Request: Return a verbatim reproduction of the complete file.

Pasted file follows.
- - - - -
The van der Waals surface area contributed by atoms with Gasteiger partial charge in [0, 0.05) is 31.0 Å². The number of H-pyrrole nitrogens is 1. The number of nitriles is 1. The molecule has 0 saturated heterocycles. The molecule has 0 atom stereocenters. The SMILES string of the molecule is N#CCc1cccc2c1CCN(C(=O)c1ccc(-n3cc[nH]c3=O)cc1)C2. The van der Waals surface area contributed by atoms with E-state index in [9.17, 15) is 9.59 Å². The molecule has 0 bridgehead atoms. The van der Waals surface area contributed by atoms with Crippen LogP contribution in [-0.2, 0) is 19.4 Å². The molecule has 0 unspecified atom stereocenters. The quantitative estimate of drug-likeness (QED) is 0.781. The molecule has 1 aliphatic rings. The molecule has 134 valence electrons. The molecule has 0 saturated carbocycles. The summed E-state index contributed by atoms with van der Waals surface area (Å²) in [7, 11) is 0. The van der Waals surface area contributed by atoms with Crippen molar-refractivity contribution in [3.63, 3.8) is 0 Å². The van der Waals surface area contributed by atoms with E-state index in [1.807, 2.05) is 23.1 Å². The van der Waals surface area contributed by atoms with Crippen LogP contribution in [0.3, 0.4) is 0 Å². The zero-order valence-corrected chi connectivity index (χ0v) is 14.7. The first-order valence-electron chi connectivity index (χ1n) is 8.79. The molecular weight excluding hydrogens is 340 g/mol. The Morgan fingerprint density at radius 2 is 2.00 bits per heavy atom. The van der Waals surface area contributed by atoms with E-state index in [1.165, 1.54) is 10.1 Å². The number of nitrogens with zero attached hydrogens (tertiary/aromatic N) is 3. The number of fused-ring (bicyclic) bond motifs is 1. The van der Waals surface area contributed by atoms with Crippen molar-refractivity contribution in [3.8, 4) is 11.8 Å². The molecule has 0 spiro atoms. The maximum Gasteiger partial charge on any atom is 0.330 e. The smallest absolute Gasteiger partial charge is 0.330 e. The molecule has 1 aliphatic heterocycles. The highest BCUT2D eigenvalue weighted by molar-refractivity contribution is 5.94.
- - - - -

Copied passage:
The van der Waals surface area contributed by atoms with Gasteiger partial charge in [0, 0.05) is 31.0 Å². The number of H-pyrrole nitrogens is 1. The number of nitriles is 1. The molecule has 0 saturated heterocycles. The molecule has 0 atom stereocenters. The SMILES string of the molecule is N#CCc1cccc2c1CCN(C(=O)c1ccc(-n3cc[nH]c3=O)cc1)C2. The van der Waals surface area contributed by atoms with E-state index in [9.17, 15) is 9.59 Å². The molecule has 0 bridgehead atoms. The van der Waals surface area contributed by atoms with Crippen LogP contribution in [-0.2, 0) is 19.4 Å². The molecule has 0 unspecified atom stereocenters. The quantitative estimate of drug-likeness (QED) is 0.781. The molecule has 1 aliphatic rings. The molecule has 134 valence electrons. The molecule has 0 saturated carbocycles. The summed E-state index contributed by atoms with van der Waals surface area (Å²) in [7, 11) is 0. The van der Waals surface area contributed by atoms with Crippen molar-refractivity contribution in [3.63, 3.8) is 0 Å². The van der Waals surface area contributed by atoms with E-state index in [1.807, 2.05) is 23.1 Å². The van der Waals surface area contributed by atoms with Crippen LogP contribution in [0.3, 0.4) is 0 Å². The zero-order valence-corrected chi connectivity index (χ0v) is 14.7. The first-order valence-electron chi connectivity index (χ1n) is 8.79. The molecular weight excluding hydrogens is 340 g/mol. The Morgan fingerprint density at radius 2 is 2.00 bits per heavy atom. The van der Waals surface area contributed by atoms with E-state index in [1.165, 1.54) is 10.1 Å². The number of nitrogens with zero attached hydrogens (tertiary/aromatic N) is 3. The number of fused-ring (bicyclic) bond motifs is 1. The van der Waals surface area contributed by atoms with Crippen molar-refractivity contribution in [3.8, 4) is 11.8 Å². The molecule has 0 spiro atoms. The maximum Gasteiger partial charge on any atom is 0.330 e. The smallest absolute Gasteiger partial charge is 0.330 e. The molecule has 1 aliphatic heterocycles. The highest BCUT2D eigenvalue weighted by molar-refractivity contribution is 5.94.